Even when they are exhausted, some of my friends refuse to take a nap in the middle of the day. They are concerned that it will disrupt their sleep at night. They claim that if they take a midday nap, they either lie awake at night wishing they could fall asleep, or they wake up at an inconvenient hour since they don’t require the sleep.
I’m surprised, too, that science has a lot to say about napping dos and don’ts, as well as the benefits and drawbacks of a midday nap.
Was it possible that I was being sluggish?
I took a nap every day for a month after leaving my corporate job. Nothing felt better than being able to relax in the comfort of my own house, rehydrate my body, and take a nap. As I drove away from work, my mind and body had had enough of 5:30 a.m. wake-up alarms, constant mental stress on the job, and feeling worn down (yet never leaving work at the office).
As a gift to myself, I gave myself a month’s worth of midday naps. My internal monologue kept telling me I was lazy after that month. I now see that was not the case. I was still sorting through and removing the familiar old voice that pushed me to push more, to do more, and to labor constantly like I had for so many years.
Now that I’ve been out of that work for a year, I pay attention to my body. If I’m tired or achy, I grab my nicest blanket and snuggle up on my sofa with my cat for a blissful nap.
Sleep Is Affected by Age
In investigations, researchers have discovered that naps are advantageous. Have you noticed that getting a decent night’s sleep becomes more difficult with each passing year? That’s accurate, becoming older has a negative impact on sleep. Naps assist with creative problem solving and cognitive thinking as well as balancing the quantity of sleep required.
A good night’s sleep increases memory, vitality, and mood. A 30-minute nap can help with weariness, irritability, low motivation, and memory! It’s no surprise that some business employees are now aware of these advantages. Google, for example, encourages employees to nap during the day by providing sleep pods or nap chambers!
What is the Best Way to Take a Quick Nap?
Healthy midday naps come with a few easy but crucial dos and don’ts.
#1: Find a relaxing location that is both chilly and dark. To have some fun, close the curtains or put on a sleep mask.
#2: Get rid of all the clutter in your head. Allowing your brain to rest takes practice, but it’s well worth it. When I feel my head fall into the pillow, I think that my brain is a muscle that I’m releasing and relieving tension from.
#3: Schedule your naps. THIS IS ESSENTIAL! According to Mayo Clinic studies, napping at the wrong time of day or for too long can have negative consequences.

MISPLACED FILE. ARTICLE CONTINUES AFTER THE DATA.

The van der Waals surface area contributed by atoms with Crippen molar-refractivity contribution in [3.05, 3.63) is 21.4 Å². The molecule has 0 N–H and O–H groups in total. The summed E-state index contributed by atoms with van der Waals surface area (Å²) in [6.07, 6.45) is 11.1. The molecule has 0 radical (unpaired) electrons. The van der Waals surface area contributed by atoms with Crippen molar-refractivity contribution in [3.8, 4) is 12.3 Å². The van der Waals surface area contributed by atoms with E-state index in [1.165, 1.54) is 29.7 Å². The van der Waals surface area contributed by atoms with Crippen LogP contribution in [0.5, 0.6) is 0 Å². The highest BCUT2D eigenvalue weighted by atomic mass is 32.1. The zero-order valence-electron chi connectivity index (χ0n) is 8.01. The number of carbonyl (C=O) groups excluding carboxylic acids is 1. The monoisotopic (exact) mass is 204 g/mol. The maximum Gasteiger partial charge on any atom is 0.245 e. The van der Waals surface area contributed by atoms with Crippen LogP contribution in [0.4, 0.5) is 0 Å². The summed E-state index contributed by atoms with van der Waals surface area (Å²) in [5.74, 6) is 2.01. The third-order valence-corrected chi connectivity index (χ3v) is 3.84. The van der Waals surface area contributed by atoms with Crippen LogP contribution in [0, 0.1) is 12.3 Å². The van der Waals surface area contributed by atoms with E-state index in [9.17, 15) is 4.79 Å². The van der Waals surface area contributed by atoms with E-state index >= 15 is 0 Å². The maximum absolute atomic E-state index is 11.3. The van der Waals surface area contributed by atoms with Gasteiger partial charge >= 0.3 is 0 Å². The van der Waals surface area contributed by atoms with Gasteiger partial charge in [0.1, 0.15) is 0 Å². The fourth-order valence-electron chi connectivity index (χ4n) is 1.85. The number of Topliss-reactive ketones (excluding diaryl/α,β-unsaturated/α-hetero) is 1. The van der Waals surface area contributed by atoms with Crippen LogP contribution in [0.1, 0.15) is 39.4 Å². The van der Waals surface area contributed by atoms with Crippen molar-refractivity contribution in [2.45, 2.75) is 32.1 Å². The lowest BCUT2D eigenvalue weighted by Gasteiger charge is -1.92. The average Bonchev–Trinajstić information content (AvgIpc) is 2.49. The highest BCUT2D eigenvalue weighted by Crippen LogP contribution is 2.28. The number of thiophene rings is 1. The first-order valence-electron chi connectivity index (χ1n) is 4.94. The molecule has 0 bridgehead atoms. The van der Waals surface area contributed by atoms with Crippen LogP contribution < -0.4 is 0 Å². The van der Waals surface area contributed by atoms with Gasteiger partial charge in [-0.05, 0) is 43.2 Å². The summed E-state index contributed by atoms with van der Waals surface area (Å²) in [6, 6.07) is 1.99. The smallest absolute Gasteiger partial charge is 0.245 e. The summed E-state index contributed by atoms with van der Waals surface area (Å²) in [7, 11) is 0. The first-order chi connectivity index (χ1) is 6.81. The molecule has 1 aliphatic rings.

Advice on napping
- If at all possible, take a nap before 3 p.m. After then, your ability to sleep at night may be harmed.
- Light will be blocked. This is when sleep masks come in handy.
- Naps should last 20 to 30 minutes. Set a timer to ensure you don’t oversleep! Power naps are short naps that last less than an hour. When you sleep for more than 20-30 minutes, you may fall into a deeper sleep, making it difficult to feel aware and ready to go when you wake up. Most people’s evening sleep is unaffected by short naps, according to Mayo Clinic research.
- If you allow naps to last longer than 60 minutes, the health advantages of naps decrease. Long daytime naps have been associated to (but not caused) major health problems (diabetes, metabolic syndrome, cardiovascular disease, and Type 2 diabetes).
When a 20-Minute Nap Isn’t Necessary
- If you have jet lag or have worked the night shift, you may need to schedule a longer nap time to catch up.
- You can try to save some sleep time if you know you’ll be sleep-deprived in the near future.
- When you’re sick, take longer and more frequent naps until you feel better.
- Babies and young children require naps that are longer than 20 minutes.
Long daytime naps have been related to major health problems, which surprises me. A short afternoon snooze, on the other hand, provides numerous health benefits! This is crucial information that is widely unknown, in my opinion.
A 20-Minute Nap and a Cup of Coffee
Take a Nap, Change Your Life, The Scientific Plan to Make You Smarter, Healthier, and More Productive was written by Dr. Sara C Mednick, PhD, a Harvard staff member. Nap a Latte is a phrase she coined. She recommends having a cup of coffee and then taking a 20-minute snooze.
Your slumber will be gone by the time the caffeine kicks in, and you will wake up refreshed. Here’s a sample from her book:
“Adenosine, the molecule that builds up throughout the day and makes you tired, will be reduced during the nap. (Remember, caffeine binds to that receptor in the brain flawlessly.) As a result, you awaken just as the stimulating effects begin to take effect.”
This piques my interest. I’m going to give it a shot.
Green Light to Naps
Now I’m free to nap whenever I want without feeling guilty or sluggish. You, too, have the green light. What a treat it is to have something so amazing bring out the best in us!
So, how about you? Do you like to take naps? Have you ever tried a 20-minute power nap before? What makes you feel more alert in the middle of the day? What are your thoughts on “Nap a Latte”? Let us know what you think about napping in the middle of the day.